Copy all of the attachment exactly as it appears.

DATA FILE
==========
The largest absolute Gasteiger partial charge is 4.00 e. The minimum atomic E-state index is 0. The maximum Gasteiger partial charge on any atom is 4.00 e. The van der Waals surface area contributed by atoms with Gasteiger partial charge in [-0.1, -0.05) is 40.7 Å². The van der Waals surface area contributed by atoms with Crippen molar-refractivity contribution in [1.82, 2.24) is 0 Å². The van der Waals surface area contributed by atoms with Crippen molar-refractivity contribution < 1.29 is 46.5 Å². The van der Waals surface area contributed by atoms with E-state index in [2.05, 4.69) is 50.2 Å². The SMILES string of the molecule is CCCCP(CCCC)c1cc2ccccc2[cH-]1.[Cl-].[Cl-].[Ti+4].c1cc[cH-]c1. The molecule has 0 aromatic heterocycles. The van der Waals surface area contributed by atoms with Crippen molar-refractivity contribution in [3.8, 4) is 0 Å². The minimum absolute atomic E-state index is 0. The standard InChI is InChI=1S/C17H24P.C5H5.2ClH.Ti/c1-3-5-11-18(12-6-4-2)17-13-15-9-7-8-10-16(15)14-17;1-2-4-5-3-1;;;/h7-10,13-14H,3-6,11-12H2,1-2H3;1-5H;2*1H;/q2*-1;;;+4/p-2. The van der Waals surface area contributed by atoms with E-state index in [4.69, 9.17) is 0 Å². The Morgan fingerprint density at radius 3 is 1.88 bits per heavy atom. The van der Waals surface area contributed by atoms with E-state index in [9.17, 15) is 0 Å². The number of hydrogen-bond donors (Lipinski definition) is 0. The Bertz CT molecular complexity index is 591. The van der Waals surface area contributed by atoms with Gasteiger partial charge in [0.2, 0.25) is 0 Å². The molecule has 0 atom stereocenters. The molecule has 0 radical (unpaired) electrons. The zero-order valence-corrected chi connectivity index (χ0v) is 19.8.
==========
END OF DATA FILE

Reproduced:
The largest absolute Gasteiger partial charge is 4.00 e. The minimum atomic E-state index is 0. The maximum Gasteiger partial charge on any atom is 4.00 e. The van der Waals surface area contributed by atoms with Gasteiger partial charge in [-0.1, -0.05) is 40.7 Å². The van der Waals surface area contributed by atoms with Crippen molar-refractivity contribution in [1.82, 2.24) is 0 Å². The van der Waals surface area contributed by atoms with Crippen molar-refractivity contribution < 1.29 is 46.5 Å². The van der Waals surface area contributed by atoms with E-state index in [2.05, 4.69) is 50.2 Å². The SMILES string of the molecule is CCCCP(CCCC)c1cc2ccccc2[cH-]1.[Cl-].[Cl-].[Ti+4].c1cc[cH-]c1. The molecule has 0 aromatic heterocycles. The van der Waals surface area contributed by atoms with Crippen molar-refractivity contribution in [3.8, 4) is 0 Å². The minimum absolute atomic E-state index is 0. The standard InChI is InChI=1S/C17H24P.C5H5.2ClH.Ti/c1-3-5-11-18(12-6-4-2)17-13-15-9-7-8-10-16(15)14-17;1-2-4-5-3-1;;;/h7-10,13-14H,3-6,11-12H2,1-2H3;1-5H;2*1H;/q2*-1;;;+4/p-2. The van der Waals surface area contributed by atoms with E-state index in [4.69, 9.17) is 0 Å². The Morgan fingerprint density at radius 3 is 1.88 bits per heavy atom. The van der Waals surface area contributed by atoms with E-state index in [9.17, 15) is 0 Å². The number of hydrogen-bond donors (Lipinski definition) is 0. The Bertz CT molecular complexity index is 591. The van der Waals surface area contributed by atoms with Gasteiger partial charge in [0.2, 0.25) is 0 Å². The molecule has 0 atom stereocenters. The molecule has 0 radical (unpaired) electrons. The zero-order valence-corrected chi connectivity index (χ0v) is 19.8.